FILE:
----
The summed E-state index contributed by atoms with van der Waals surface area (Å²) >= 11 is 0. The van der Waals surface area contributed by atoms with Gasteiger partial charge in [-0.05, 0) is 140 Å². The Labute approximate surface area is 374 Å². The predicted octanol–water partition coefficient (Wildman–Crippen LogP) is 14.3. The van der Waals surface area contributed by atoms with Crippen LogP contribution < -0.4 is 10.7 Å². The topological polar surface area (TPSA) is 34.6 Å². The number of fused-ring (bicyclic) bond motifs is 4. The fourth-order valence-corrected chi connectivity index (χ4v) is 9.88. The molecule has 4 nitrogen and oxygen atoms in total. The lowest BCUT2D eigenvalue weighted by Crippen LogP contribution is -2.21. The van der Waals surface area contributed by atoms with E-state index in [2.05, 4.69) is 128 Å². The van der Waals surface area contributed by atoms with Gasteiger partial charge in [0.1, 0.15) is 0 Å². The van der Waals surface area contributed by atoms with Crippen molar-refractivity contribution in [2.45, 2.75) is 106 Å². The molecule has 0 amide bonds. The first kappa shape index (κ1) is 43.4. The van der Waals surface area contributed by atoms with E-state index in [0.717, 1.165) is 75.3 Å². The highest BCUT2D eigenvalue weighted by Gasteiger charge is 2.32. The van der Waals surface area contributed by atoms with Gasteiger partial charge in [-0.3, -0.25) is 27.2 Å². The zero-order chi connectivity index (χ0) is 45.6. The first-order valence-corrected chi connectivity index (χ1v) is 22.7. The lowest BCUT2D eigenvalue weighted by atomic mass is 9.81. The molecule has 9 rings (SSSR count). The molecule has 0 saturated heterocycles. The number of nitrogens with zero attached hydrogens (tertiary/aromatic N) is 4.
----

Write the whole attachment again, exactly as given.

The summed E-state index contributed by atoms with van der Waals surface area (Å²) >= 11 is 0. The van der Waals surface area contributed by atoms with Gasteiger partial charge in [-0.05, 0) is 140 Å². The Labute approximate surface area is 374 Å². The predicted octanol–water partition coefficient (Wildman–Crippen LogP) is 14.3. The van der Waals surface area contributed by atoms with Crippen LogP contribution < -0.4 is 10.7 Å². The topological polar surface area (TPSA) is 34.6 Å². The number of fused-ring (bicyclic) bond motifs is 4. The fourth-order valence-corrected chi connectivity index (χ4v) is 9.88. The molecule has 4 nitrogen and oxygen atoms in total. The lowest BCUT2D eigenvalue weighted by Crippen LogP contribution is -2.21. The van der Waals surface area contributed by atoms with E-state index in [2.05, 4.69) is 128 Å². The van der Waals surface area contributed by atoms with Gasteiger partial charge in [0.1, 0.15) is 0 Å². The van der Waals surface area contributed by atoms with Crippen molar-refractivity contribution in [2.45, 2.75) is 106 Å². The molecule has 0 amide bonds. The first kappa shape index (κ1) is 43.4. The van der Waals surface area contributed by atoms with E-state index in [0.717, 1.165) is 75.3 Å². The highest BCUT2D eigenvalue weighted by Gasteiger charge is 2.32. The van der Waals surface area contributed by atoms with Gasteiger partial charge in [-0.3, -0.25) is 27.2 Å². The zero-order chi connectivity index (χ0) is 45.6. The first-order valence-corrected chi connectivity index (χ1v) is 22.7. The lowest BCUT2D eigenvalue weighted by atomic mass is 9.81. The molecule has 9 rings (SSSR count). The molecule has 0 saturated heterocycles. The number of nitrogens with zero attached hydrogens (tertiary/aromatic N) is 4.